The political freedoms Kuwait offers are a long way ahead of those of many of its neighbours. Women can vote and stand for election to the country’s parliament. Sunnis, Shias, conservative Islamists and secular liberals have all been elected to the legislature. Any MP who wants to grill members of the country’s executive can do so.
But Kuwait’s democratic system has become a victim of its own success, with a stalemate between MPs and ministers over the past decade. The country’s National Assembly (parliament) has been dissolved four times in the past 10 years.
Three of them happened between 2006 and 2009, one for each year of rule for the current emir, Sheikh Sabah al-Ahmed al-Jaber al-Sabah.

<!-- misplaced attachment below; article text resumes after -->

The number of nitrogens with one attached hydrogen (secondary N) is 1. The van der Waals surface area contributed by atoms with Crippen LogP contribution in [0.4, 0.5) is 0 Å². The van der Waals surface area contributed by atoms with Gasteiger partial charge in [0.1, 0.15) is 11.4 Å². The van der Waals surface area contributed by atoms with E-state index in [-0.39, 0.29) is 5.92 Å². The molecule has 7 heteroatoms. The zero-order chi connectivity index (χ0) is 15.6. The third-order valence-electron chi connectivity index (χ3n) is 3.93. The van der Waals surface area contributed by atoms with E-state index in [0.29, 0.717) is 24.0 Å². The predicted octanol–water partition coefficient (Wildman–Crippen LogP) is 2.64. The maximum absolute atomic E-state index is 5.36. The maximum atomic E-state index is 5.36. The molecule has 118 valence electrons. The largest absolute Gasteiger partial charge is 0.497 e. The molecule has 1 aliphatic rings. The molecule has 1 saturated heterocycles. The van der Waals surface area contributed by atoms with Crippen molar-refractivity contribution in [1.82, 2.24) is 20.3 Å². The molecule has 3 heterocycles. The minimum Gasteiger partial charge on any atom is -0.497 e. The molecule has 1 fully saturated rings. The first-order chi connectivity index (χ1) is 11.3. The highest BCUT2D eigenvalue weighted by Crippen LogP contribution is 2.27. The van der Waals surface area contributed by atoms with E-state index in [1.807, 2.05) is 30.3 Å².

Sheikh Sabah’s long-time prime minister, his nephew Sheikh Nasser Mohamed al-Ahmed al-Sabah, has overseen six cabinets since he first took up the position in early 2006.
Much of the blame for the constant turnover of executive and legislative bodies has been laid at the door of combative MPs, who have long complained of corruption in government and pushed to impeach ministers of state and the prime minister himself.
That MPs are in a position to question the credibility of high-ranking members of the ruling family is remarkable in itself, and is in many ways a sign of the good health of the country’s democracy. But without compliance from the cabinet, Kuwait cannot move ahead.
MPs have a constitutional right to question ministers. If ministers refuse to stand up to scrutiny, the cycle of cabinet resignations and parliamentary dissolutions can only continue, and the emir may decide to suspend parliament indefinitely.
Economic progress is a crucial issue and the government has some radical plans for reform. But without further development of the democratic process, the government is unlikely to make much progress with the economy.